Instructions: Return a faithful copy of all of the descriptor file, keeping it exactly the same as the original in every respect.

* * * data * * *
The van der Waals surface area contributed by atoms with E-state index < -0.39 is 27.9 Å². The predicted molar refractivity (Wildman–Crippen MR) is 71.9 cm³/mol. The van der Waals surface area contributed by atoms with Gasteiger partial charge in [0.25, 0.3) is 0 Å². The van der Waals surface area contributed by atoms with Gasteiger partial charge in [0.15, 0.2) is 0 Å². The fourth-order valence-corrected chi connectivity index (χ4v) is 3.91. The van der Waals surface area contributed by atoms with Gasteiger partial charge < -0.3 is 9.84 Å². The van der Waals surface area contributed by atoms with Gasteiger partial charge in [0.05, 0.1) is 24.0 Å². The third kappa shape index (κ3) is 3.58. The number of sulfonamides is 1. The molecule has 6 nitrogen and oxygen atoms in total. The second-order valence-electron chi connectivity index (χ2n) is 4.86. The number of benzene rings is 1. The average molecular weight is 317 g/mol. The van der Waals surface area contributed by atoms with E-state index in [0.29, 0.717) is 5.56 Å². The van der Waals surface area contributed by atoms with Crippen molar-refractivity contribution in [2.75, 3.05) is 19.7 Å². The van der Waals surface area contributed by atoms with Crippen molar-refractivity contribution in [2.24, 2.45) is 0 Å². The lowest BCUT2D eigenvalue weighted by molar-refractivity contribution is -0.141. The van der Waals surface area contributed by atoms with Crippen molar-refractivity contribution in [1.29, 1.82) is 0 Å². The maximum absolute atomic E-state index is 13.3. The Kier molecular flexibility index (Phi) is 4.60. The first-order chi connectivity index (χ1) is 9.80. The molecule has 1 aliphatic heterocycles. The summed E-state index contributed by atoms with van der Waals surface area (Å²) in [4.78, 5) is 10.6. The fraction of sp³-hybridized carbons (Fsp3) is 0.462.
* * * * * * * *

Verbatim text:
The van der Waals surface area contributed by atoms with E-state index < -0.39 is 27.9 Å². The predicted molar refractivity (Wildman–Crippen MR) is 71.9 cm³/mol. The van der Waals surface area contributed by atoms with Gasteiger partial charge in [0.25, 0.3) is 0 Å². The van der Waals surface area contributed by atoms with Gasteiger partial charge in [0.15, 0.2) is 0 Å². The fourth-order valence-corrected chi connectivity index (χ4v) is 3.91. The van der Waals surface area contributed by atoms with Gasteiger partial charge < -0.3 is 9.84 Å². The van der Waals surface area contributed by atoms with Gasteiger partial charge in [0.05, 0.1) is 24.0 Å². The third kappa shape index (κ3) is 3.58. The number of sulfonamides is 1. The molecule has 6 nitrogen and oxygen atoms in total. The second-order valence-electron chi connectivity index (χ2n) is 4.86. The number of benzene rings is 1. The average molecular weight is 317 g/mol. The van der Waals surface area contributed by atoms with E-state index in [0.29, 0.717) is 5.56 Å². The van der Waals surface area contributed by atoms with Crippen molar-refractivity contribution in [2.75, 3.05) is 19.7 Å². The van der Waals surface area contributed by atoms with Crippen molar-refractivity contribution in [2.24, 2.45) is 0 Å². The lowest BCUT2D eigenvalue weighted by molar-refractivity contribution is -0.141. The van der Waals surface area contributed by atoms with Crippen molar-refractivity contribution in [1.29, 1.82) is 0 Å². The maximum absolute atomic E-state index is 13.3. The Kier molecular flexibility index (Phi) is 4.60. The first-order chi connectivity index (χ1) is 9.80. The molecule has 1 aliphatic heterocycles. The summed E-state index contributed by atoms with van der Waals surface area (Å²) in [4.78, 5) is 10.6. The fraction of sp³-hybridized carbons (Fsp3) is 0.462.